• Now, pay attention to your breath.  Is it easier to take a really deep breath?  Is there a slight smile on your face? Did your muscles relax?

If you are like me, you noticed the physical difference between holding on for dear life and just letting go.  Hopefully you see how letting go can be useful (not just in the ability to breath).  This week, pay close attention to your breathing and take note of the times you feel constricted…chances are good, you are holding on to something too tight.  Figure out what it is…and let go.

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Quotables

“Your work is to discover your work, and then with all your heart, to give yourself to it.”

Buddha

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Quotables

“You never change things by fighting the existing reality. To change something, build a new model that makes the existing model obsolete.”

By Buckminster Fuller

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Quotables

“The habit of giving only enhances the desire to give.”

By Walt Whitman

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Label This

Having recently had a conversation about the “femininity” of Serena Williams, I can’t help but wonder what other people have to say.  Is it useful to use terms like “feminine” or “masculine” as a descriptor?  How about “acting black” or “acting white”….”Muslim” or “Christian”….”gay” or “straight?”

I find that I have a really strong reaction to labels.  Can’t a man possess “feminine” qualities that serve him well throughout his life?  Does the term “Muslim” really embody all of the beliefs and history of all of the different sects?  And, what the heck does it really mean to call something “gay?”

Do labels have a place in our culture?  How are they helpful?  How are they destructive?  When do you find that you use them?  Are you really saying what you mean to say?

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Millennials Have a Leg Up on the Happiness

Having just finished reading “But Will It Make You Happy?“, by Stephanie Rosenbloom I got to thinking about the Millennial generation’s experience with happiness.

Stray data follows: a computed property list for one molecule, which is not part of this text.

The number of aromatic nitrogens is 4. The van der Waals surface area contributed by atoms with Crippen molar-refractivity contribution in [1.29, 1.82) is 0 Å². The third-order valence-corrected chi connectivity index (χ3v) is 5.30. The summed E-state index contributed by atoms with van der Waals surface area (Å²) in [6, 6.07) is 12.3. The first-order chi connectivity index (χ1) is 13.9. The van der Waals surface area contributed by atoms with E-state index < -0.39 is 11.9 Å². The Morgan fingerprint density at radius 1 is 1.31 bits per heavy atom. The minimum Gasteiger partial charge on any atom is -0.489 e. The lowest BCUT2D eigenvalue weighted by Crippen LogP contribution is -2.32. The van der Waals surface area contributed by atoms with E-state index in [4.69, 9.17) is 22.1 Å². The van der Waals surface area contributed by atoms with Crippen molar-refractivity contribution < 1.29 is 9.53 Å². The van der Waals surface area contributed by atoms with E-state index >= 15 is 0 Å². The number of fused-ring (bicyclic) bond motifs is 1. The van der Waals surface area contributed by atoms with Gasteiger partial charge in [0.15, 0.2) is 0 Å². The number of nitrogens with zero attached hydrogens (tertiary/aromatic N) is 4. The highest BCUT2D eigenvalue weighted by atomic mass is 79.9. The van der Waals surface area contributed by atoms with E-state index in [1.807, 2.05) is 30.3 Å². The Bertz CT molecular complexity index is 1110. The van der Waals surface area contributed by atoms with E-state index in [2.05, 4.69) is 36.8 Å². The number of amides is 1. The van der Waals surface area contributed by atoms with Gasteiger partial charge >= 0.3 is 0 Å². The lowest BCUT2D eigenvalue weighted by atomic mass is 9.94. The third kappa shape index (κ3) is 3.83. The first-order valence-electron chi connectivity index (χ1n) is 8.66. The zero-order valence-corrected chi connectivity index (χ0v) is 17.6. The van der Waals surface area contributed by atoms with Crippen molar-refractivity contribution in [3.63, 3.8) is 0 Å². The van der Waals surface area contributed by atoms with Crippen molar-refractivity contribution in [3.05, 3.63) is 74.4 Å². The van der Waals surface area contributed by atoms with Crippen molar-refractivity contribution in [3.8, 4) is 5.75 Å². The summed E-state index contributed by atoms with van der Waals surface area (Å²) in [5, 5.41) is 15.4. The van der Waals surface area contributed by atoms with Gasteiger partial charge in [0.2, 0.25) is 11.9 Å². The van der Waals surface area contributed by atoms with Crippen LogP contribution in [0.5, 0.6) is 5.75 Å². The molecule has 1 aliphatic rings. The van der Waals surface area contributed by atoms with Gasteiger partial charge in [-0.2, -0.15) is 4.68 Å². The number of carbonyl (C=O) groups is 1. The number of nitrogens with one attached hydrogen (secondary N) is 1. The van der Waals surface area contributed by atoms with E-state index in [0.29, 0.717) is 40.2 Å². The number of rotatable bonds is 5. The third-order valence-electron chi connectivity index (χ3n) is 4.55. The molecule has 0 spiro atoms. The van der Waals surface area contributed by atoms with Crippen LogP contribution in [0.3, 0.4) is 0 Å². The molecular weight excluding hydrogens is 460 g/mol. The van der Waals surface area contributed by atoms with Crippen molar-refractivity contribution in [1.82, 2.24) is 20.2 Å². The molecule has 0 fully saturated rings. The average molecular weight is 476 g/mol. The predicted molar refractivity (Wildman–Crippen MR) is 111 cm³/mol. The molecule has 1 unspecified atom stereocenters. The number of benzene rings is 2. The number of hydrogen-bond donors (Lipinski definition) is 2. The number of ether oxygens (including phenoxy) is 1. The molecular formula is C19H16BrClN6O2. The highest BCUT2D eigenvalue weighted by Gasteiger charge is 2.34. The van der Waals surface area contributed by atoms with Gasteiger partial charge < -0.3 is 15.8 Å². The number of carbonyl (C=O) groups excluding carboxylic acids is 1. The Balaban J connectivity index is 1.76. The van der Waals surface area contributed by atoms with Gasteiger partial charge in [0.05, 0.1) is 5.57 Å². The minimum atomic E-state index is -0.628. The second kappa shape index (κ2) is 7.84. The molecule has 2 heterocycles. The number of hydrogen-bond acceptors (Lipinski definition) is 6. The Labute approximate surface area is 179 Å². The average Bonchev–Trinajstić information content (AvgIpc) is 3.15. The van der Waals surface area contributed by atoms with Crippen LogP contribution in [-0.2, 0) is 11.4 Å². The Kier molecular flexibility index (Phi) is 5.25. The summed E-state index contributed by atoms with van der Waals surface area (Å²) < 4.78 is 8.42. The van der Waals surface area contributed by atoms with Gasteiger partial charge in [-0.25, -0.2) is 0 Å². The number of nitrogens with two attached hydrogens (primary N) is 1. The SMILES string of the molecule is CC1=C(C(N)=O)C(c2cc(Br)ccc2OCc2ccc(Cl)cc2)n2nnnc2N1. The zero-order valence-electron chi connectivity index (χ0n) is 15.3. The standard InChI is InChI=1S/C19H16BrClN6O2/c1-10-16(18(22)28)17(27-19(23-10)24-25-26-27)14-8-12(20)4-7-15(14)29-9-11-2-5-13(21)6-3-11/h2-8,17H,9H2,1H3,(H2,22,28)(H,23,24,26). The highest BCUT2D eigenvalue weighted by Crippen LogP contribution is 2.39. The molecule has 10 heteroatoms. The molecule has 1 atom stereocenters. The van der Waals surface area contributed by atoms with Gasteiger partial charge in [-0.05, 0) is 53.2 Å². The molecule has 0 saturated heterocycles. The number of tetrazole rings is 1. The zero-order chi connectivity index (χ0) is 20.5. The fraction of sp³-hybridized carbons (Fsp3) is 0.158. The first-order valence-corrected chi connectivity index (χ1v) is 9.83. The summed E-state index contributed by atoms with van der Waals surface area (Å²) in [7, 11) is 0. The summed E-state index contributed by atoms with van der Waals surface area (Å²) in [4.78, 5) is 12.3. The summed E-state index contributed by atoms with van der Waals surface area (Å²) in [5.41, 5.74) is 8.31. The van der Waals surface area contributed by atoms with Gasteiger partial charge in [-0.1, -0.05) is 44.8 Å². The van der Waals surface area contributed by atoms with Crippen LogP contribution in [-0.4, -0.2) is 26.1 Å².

I can’t help but wonder if the Millennial generation, largely coming into their own as independent adults during a pretty intense recession, are better poised to understand how best to spend their money to get the highest rate of return on happiness.  Really, we are coming of age at a time when “less is more ” doesn’t just feel right, but is actually en vogue.

Perhaps it is partly due to our generation’s interest in environmental sustainability?  We tend to be more aware of the impact humans have on the Earth and want to curb our zest for the unnecessary from that.

Also, we are one of the most connected generations via the amazing amount of technology at our disposal, so perhaps we already understand real value  lies in emotional connection and relationships rather than just things.  I mean, the major items I see our generation spend on are devices that keep us in constant contact (cell phones, laptops, etc) or ones that record our events to be re-lived later  (cameras, camcorders, etc).

Will this set us up to be a happier, less consumed by consuming, super connected generation, or am I just fooling myself?

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Quotables

If you stare at it long enough

the mountain becomes unclimbable.

Tally it up.  How much time have you spent

waiting for the soup to cool?

Icicles hang from January gutters

only as long as they can.  Fingers pause above piano keys for the chord

that will not form.  Slam them down

I say.  Make music of what you can.

.

By Charles Rafferty, from “Against Hesitation”